The increasing ecological degradation of lakes and wetlands has led to a reduced number of biological species and a dramatic decline in the quantity of fish populations, a narrowed distribution range of higher aquatic vascular plants and microbenthic organisms and decreased biodiversity. At the same time, there has occurred a massive proliferation and concentration of phytoplanktons such as algae. In addition, the diversity of water birds has dropped by 24%, and about 52% of them have experienced a significant reduction of their population numbers. With the increased levels of eutrophication of the lakes, the extensive occurrence of cyanobacterial blooms is likely to trigger frequent ecological disasters.

II. Major Causes: Inappropriate Human Activity and Unsatisfactory Management
Both natural and anthropogenic factors contribute to the current grave eco-environment problems confronting lakes and wetlands in China. The major natural factors include changes in the water balance of lakes and wetlands as a result of climate change, which leads to the drying up and ecological degradation of some lakes and wetlands. The major anthropogenic factors include environmentally harmful practices in everyday life and the wider economy and backward management measures.
1. Most Direct Cause: Improper Production and Consumption Activities against the Background of Climate Change
The hydrological patterns and rhythms of lakes and wetlands have been altered by large-scale and long-standing reclamation programs, drainage projects and excessive aquaculture and fishing activities. These practices have resulted in a dramatic dysfunction of normal environmental purification and ecological regulation of lakes and wetlands, weakening their capacity for recovery and intensifying the environmental pollution and flooding in neighboring regions.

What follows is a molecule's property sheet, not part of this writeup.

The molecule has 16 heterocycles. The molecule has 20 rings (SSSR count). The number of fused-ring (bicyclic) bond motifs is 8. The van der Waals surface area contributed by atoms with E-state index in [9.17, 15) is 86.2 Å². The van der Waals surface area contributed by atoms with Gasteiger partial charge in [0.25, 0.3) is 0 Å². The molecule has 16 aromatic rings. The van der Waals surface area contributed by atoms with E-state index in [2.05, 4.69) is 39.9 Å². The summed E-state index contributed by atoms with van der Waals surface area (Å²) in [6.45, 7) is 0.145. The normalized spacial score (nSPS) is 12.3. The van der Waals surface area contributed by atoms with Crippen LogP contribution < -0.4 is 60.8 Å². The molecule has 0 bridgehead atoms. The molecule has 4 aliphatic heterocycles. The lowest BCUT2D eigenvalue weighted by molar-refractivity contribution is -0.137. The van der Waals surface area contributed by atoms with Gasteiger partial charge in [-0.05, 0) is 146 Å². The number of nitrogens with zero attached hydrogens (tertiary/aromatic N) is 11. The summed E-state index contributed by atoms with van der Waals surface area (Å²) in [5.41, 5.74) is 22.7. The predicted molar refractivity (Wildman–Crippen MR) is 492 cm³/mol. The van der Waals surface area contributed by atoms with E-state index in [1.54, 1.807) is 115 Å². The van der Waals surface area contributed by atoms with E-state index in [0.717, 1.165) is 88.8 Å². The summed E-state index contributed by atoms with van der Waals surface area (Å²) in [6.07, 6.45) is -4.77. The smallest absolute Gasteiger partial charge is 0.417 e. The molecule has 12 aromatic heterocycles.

Over the past 30 years, in spite of repeated bans placed by the government, even larger numbers of reclamation programs along lakes and wetlands have been launched across the country. This has led to concentrations of industrial and urban development pushing further into areas of lakes and wetlands, adding to the complications and pressures of protecting lakes and wetlands.

2. Significant Impact of Water Conservancy Projects
Over the past several decades, various kinds of water conservancy projects have played an important role in controlling floods and safeguarding the water supply to sustain water-based resources and people’s livelihoods. At the same time, various projects (especially those for river and lake improvement, flood control and river basin development) have had increasingly large impacts on lakes and wetlands. The normal interconnectedness of rivers, lakes and wetlands has been broken, leading to the dramatic reduction of their functions, weakening their capacity for environmental recovery, reducing their biodiversity and lowering their capacity for flood control.
3. Subjective Factors: Unsatisfactory Management
An awareness of the need for lake and wetland conservation has long been inadequate among officials of local governments across the country. Typically the production function of lakes and wetlands has been regarded as all-important while ecological and conservation considerations have been neglected. The wetlands are classified as underutilized land resources without regard for their appropriate place in the national classification system of land resources. This classification fails to recognize the wetlands as an independent land resource, leading to uncertainty and overlapping within its legislative definition.